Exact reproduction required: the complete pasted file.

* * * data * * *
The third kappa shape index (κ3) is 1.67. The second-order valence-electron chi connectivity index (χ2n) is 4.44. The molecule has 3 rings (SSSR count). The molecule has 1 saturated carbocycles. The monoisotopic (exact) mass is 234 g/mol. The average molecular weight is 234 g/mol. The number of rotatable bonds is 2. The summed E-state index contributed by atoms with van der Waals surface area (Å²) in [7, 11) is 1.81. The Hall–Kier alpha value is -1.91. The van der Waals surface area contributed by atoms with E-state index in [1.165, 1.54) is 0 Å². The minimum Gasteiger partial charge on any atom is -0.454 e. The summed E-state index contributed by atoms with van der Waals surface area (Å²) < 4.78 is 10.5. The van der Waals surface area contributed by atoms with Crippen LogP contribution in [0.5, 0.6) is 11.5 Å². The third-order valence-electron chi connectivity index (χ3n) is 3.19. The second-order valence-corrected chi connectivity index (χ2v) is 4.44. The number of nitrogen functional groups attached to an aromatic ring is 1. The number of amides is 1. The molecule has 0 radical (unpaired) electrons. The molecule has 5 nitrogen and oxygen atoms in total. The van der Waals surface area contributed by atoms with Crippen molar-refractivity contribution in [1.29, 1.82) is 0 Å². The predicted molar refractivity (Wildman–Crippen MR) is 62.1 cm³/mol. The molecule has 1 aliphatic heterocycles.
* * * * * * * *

The third kappa shape index (κ3) is 1.67. The second-order valence-electron chi connectivity index (χ2n) is 4.44. The molecule has 3 rings (SSSR count). The molecule has 1 saturated carbocycles. The monoisotopic (exact) mass is 234 g/mol. The average molecular weight is 234 g/mol. The number of rotatable bonds is 2. The summed E-state index contributed by atoms with van der Waals surface area (Å²) in [7, 11) is 1.81. The Hall–Kier alpha value is -1.91. The van der Waals surface area contributed by atoms with E-state index in [1.165, 1.54) is 0 Å². The minimum Gasteiger partial charge on any atom is -0.454 e. The summed E-state index contributed by atoms with van der Waals surface area (Å²) < 4.78 is 10.5. The van der Waals surface area contributed by atoms with Crippen LogP contribution in [0.5, 0.6) is 11.5 Å². The third-order valence-electron chi connectivity index (χ3n) is 3.19. The second-order valence-corrected chi connectivity index (χ2v) is 4.44. The number of nitrogen functional groups attached to an aromatic ring is 1. The number of amides is 1. The molecule has 0 radical (unpaired) electrons. The molecule has 5 nitrogen and oxygen atoms in total. The van der Waals surface area contributed by atoms with Crippen molar-refractivity contribution in [1.29, 1.82) is 0 Å². The predicted molar refractivity (Wildman–Crippen MR) is 62.1 cm³/mol. The molecule has 1 aliphatic heterocycles.